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BioFach honors Chilean frozen lamb, names Spain `Country of the Year'; number of exhibitors jumps by almost 200, to 1,921; new official seal introduced. (The Green Scene).

Although only a small percentage the organic exhibitors at the recent BioFach at Nurnberg were offering frozen fare, one of those few was cited for producing the Product of the Year.

The judges at the world's biggest exhibition dedicated to organic products gave this distinction to the lamb products exported by SACOR of Porvenir, Chile. Country of the Year honors went to Spain, which has increased its organic farm acreage 40-fold since 1995.

For the second year in a row, BioFach was opened by a member of the German cabinet, and the event was covered by nationwide television. These are clear signs that organic products are no longer considered a niche market in a country that has increased output of organic food an estimated 30% from 2000-01.

The fair's figures also confirm the growing importance of organic products. There were 1,921 exhibitors, up from 1,725 last year, and some 27,787 trade visitors, compared to 24,912 in 2001. Half of the exhibitors were foreign. Two additional halls were given jover to the exhibition this year, and still another hall has been reserved for 2003.

The fair covers the full range of organic products, including medicines, cosmetics, cleaning materials and even clothing. But three-quarters of the stands are devoted to food and drink, and frozen food is making its presence felt.

There was a change in the character of the visitors. In the early days most of them were from organic and health food stores, but this time there was a greater representation from organic supermarkets, the conventional retail food trade and even conventional food producers.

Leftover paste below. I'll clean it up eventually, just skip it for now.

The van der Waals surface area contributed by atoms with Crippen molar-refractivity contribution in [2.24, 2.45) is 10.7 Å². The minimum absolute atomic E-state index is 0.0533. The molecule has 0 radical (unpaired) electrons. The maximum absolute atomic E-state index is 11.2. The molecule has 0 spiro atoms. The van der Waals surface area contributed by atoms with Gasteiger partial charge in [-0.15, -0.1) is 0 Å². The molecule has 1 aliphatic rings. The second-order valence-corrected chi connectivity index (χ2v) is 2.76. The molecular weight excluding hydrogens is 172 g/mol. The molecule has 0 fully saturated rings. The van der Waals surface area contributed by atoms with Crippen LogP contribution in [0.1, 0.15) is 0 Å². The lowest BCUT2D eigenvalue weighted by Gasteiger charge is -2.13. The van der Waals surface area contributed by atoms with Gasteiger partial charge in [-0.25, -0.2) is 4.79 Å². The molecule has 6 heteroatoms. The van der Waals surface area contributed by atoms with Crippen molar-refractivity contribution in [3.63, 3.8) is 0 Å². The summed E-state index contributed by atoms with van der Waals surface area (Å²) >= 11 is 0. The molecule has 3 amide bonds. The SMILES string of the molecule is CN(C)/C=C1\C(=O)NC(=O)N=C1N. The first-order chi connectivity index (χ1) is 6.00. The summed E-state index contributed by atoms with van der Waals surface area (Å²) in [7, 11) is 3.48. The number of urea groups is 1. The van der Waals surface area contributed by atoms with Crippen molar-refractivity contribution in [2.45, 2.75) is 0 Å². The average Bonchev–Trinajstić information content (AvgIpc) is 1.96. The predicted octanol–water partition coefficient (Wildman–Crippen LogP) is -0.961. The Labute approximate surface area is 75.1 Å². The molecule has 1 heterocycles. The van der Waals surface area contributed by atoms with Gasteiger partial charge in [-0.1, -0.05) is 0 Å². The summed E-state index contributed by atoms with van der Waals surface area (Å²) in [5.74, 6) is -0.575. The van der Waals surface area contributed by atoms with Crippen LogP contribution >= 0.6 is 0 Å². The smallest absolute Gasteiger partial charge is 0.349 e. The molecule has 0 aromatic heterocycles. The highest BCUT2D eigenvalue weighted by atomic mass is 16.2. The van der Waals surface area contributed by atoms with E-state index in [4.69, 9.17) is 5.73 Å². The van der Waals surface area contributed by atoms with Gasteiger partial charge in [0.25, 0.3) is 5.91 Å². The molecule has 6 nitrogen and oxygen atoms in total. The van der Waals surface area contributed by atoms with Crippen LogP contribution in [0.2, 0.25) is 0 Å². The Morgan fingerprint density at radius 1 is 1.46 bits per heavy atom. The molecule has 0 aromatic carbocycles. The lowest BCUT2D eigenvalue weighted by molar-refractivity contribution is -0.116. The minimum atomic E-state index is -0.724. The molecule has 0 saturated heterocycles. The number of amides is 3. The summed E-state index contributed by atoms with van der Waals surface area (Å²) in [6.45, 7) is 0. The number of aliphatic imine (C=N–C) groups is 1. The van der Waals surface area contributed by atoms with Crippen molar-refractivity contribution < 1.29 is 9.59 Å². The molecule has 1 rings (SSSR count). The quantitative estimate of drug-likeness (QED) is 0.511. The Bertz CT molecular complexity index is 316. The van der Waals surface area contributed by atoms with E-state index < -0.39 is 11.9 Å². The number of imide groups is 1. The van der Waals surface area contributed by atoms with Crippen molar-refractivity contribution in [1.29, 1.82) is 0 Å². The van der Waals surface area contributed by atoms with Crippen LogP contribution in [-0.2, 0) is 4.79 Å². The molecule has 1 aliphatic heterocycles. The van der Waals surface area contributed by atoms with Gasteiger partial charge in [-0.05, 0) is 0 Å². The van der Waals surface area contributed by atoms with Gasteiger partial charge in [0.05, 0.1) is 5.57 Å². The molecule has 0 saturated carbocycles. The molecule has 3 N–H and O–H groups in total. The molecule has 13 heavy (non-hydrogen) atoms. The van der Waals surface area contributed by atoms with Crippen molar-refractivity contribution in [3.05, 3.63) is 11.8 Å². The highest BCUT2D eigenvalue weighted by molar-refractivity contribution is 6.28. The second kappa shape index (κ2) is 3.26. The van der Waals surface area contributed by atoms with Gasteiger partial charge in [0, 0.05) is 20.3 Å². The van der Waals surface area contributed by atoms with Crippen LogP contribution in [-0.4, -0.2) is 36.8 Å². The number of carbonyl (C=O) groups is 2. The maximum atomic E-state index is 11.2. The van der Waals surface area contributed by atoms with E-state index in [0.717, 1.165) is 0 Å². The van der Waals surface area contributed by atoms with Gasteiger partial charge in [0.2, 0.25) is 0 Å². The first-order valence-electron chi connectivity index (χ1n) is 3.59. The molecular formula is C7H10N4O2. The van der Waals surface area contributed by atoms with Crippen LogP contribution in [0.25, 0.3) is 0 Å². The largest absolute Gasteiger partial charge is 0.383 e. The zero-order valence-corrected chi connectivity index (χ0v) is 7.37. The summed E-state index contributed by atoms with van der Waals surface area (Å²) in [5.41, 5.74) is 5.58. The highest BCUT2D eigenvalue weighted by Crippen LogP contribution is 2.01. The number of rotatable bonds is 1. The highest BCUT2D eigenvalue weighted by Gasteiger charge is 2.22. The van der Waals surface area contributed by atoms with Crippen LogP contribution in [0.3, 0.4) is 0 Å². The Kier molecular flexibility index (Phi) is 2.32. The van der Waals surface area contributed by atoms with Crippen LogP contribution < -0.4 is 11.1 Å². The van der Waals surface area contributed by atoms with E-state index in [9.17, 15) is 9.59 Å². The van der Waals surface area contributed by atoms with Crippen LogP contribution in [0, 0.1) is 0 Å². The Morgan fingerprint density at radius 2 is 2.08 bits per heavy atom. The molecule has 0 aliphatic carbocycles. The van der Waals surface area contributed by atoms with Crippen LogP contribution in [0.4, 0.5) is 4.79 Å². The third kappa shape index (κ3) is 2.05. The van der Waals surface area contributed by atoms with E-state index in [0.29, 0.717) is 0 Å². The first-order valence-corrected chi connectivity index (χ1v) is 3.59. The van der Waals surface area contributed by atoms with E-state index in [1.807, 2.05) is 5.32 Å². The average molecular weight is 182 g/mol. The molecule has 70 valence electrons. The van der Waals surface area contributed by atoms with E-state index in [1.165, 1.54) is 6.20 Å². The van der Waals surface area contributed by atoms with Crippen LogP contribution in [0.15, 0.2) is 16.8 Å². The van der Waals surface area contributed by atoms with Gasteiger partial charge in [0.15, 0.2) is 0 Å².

A New Official Seal

The fair was opened by Renate Kunast, the Berlin government's minister for consumer protection, food and agriculture. She hailed the recent introduction in Germany of a common seal to appear on the packages of organic products, terming it "a milestone in the spread of ecological farming."

Two thousand products have already been qualified to use the seal, she said, and promised that the conditions under which it was awarded will be enforced. "If it says `Bio' on the outside," she explained, "it will be `Bio' on the inside." The minister, a member of the environmental Green Party, said the government will step up its surveillance of the private laboratories that check a product's eligibility to display the seal. Violators face a 30,000-euro fine.

The seal was worked out in consultation with farmers, industrialists and consumer groups. It has a six-sided green border, features the word "BIO" with the `I' in the form of a green plant, and has the slogan "nach EG-Oko-Verordnung" (by EU regulation).

Presence of the seal on a package certifies that, first, the product contains no genetically altered ingredients; second, it contains no antibiotics; and third, it uses meat only from animals that were humanely treated.